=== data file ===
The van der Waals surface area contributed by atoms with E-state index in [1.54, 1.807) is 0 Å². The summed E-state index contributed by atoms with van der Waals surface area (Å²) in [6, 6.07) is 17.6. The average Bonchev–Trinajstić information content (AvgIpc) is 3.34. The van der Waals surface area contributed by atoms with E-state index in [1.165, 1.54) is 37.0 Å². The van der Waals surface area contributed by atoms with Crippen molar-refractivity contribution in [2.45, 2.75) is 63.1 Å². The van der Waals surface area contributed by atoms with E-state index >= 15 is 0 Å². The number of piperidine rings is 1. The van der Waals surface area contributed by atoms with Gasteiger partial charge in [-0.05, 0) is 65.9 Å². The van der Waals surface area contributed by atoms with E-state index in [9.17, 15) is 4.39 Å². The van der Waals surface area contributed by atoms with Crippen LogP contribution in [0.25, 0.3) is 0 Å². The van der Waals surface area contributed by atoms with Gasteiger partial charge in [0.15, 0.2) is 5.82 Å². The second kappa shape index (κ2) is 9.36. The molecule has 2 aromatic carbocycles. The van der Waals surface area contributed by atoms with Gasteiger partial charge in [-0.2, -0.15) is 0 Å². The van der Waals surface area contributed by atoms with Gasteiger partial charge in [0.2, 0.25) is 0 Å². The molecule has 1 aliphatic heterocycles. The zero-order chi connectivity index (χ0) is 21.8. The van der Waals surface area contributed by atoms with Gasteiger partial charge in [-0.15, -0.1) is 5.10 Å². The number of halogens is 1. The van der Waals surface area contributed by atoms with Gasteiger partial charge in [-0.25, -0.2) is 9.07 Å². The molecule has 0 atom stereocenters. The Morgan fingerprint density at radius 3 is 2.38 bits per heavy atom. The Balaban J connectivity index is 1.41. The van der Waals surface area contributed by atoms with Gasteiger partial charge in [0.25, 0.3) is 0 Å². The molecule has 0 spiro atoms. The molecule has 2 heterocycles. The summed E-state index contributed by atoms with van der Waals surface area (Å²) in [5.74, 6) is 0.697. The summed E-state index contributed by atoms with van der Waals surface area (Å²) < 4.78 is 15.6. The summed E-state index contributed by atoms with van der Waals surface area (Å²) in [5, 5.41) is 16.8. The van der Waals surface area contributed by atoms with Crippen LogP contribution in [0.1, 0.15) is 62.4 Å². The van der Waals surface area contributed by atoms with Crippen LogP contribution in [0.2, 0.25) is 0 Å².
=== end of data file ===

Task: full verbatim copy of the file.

The van der Waals surface area contributed by atoms with E-state index in [1.54, 1.807) is 0 Å². The summed E-state index contributed by atoms with van der Waals surface area (Å²) in [6, 6.07) is 17.6. The average Bonchev–Trinajstić information content (AvgIpc) is 3.34. The van der Waals surface area contributed by atoms with E-state index in [1.165, 1.54) is 37.0 Å². The van der Waals surface area contributed by atoms with Crippen molar-refractivity contribution in [2.45, 2.75) is 63.1 Å². The van der Waals surface area contributed by atoms with E-state index >= 15 is 0 Å². The number of piperidine rings is 1. The van der Waals surface area contributed by atoms with Gasteiger partial charge in [-0.05, 0) is 65.9 Å². The van der Waals surface area contributed by atoms with E-state index in [9.17, 15) is 4.39 Å². The van der Waals surface area contributed by atoms with Crippen LogP contribution in [0.25, 0.3) is 0 Å². The van der Waals surface area contributed by atoms with Gasteiger partial charge in [0.15, 0.2) is 5.82 Å². The second kappa shape index (κ2) is 9.36. The molecule has 2 aromatic carbocycles. The van der Waals surface area contributed by atoms with Gasteiger partial charge in [-0.2, -0.15) is 0 Å². The van der Waals surface area contributed by atoms with Gasteiger partial charge in [0.2, 0.25) is 0 Å². The molecule has 1 aliphatic heterocycles. The zero-order chi connectivity index (χ0) is 21.8. The van der Waals surface area contributed by atoms with Gasteiger partial charge in [-0.15, -0.1) is 5.10 Å². The number of halogens is 1. The van der Waals surface area contributed by atoms with Gasteiger partial charge in [-0.25, -0.2) is 9.07 Å². The molecule has 0 atom stereocenters. The Morgan fingerprint density at radius 3 is 2.38 bits per heavy atom. The Balaban J connectivity index is 1.41. The van der Waals surface area contributed by atoms with Gasteiger partial charge in [0.25, 0.3) is 0 Å². The molecule has 0 spiro atoms. The molecule has 2 heterocycles. The summed E-state index contributed by atoms with van der Waals surface area (Å²) in [5.74, 6) is 0.697. The summed E-state index contributed by atoms with van der Waals surface area (Å²) < 4.78 is 15.6. The summed E-state index contributed by atoms with van der Waals surface area (Å²) in [5, 5.41) is 16.8. The van der Waals surface area contributed by atoms with Crippen LogP contribution in [0.1, 0.15) is 62.4 Å². The van der Waals surface area contributed by atoms with Crippen LogP contribution in [0.2, 0.25) is 0 Å².